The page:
New bee-friendly roundabout set up in Cork

Published by Laura Matjusaityte on

August 14th, 2018

A new pollinator-friendly roundabout set up in Co Cork aims to support Ireland’s ailing bee population and raise awareness of their plight among the general public.

The Poulavone Roundabout in Ballincollig was recently redesigned into an oasis for bees and other pollinators by Griffins Garden Centre, with the support from the county council and Ballincollig TidyTowns.

Bee-friendly techniques will be used to maintain the roundabout, including the restriction of the use of weedkiller, chemical sprays or other pesticides, one of the biggest threats to bee populations. 

According to the EU, almost one-third of bee and butterfly species are declining and one in ten pollinating insects are close to extinction.

The roundabout includes pollinator-friendly plants such as lavender, geranium Rozanne, verbenas and bidens. The roundabout is also decorated with complimentary beehives.

Margaret Griffin, the owner of Griffin Garden Centre, told The Green News that, if finances allow, she would like to see a pollination corridor extended to other parts of Ballincollig.

“The reaction has been huge, people are loving it and it is definitely bringing an awareness of bees,” she said.

Ireland’s first bee-friendly roundabout in Ballincollig, Co Cork Photo: Timmy Griffin

Earlier this year Kilkenny County Council showed the lead in the adoption of the National Pollinator Plan by putting together an action plan to support the development of pollinator-friendly locations around the county.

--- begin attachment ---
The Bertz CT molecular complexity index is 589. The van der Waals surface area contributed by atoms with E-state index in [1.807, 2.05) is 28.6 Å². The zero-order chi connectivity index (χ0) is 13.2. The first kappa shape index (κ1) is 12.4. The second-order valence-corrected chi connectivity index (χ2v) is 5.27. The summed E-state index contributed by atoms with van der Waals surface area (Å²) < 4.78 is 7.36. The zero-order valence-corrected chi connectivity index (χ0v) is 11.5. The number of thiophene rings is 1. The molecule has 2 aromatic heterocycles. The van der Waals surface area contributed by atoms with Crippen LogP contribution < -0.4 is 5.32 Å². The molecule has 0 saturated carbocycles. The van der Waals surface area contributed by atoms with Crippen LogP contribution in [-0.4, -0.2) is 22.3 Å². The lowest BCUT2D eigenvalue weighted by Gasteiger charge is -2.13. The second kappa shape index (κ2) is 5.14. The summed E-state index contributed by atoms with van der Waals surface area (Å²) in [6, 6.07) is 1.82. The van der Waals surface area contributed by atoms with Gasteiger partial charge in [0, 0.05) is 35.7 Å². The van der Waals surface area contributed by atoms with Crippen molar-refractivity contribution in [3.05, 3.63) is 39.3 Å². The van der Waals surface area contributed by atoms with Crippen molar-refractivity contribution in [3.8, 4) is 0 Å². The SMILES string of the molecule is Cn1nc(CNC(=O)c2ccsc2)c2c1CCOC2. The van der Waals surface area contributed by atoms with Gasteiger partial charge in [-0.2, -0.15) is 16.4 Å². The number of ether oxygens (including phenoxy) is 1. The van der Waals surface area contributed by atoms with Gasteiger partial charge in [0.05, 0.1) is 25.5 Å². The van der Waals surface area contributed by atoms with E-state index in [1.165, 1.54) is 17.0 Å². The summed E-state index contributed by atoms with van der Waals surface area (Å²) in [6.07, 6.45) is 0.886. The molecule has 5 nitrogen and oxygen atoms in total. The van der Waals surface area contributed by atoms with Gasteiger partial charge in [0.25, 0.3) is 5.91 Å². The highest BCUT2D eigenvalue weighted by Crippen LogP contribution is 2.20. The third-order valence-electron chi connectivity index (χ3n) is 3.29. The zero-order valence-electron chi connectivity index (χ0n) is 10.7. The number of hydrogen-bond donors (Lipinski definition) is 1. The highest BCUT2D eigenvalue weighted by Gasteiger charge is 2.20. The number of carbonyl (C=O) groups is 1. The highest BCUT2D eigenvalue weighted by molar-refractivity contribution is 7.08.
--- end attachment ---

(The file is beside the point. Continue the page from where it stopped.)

With the Garden Bumblebee being nominated as an ambassador of Kilkenny in order to spread awareness, the Plan of Action includes measures such as mapping and signing areas that already support pollinators, as well as working to develop more pollinator-friendly zones.

The All-Ireland Pollinator Plan was set by the group of biologists from the National Biodiversity data Centre encourages people to change their gardening habits into more bee-friendly.

Easy steps such as reducing the use of chemical sprays, mowing grass less or planting more bee-friendly plants can make a huge difference in restoring the population of bees in Ireland, the Plan states.

Dr Una Fitzpatrick, the coordinator of the Plan, warned that the growing tendency in Ireland to tidy up public parks, green spaces and private gardens rather than letting wildflowers grow is having an impact on bees population, cutting out food supplies and shelter.

Earlier this summer, the European Commission proposed new measures in an attempt to halt a decline in wild pollinator populations across Europe.

The Commission’s proposals include improvements in monitoring and data collection and policies to address the social and economic aspects of the decreasing numbers of pollinators.

In the EU alone, four in five crop and wildflower species depend on insect pollination and €15 billion of the bloc’s annual agricultural output is directly attributed to pollination.

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Laura Matjusaityte

Laura is a first-year journalism student at DIT. She has an interest in the environment, veganism and literature.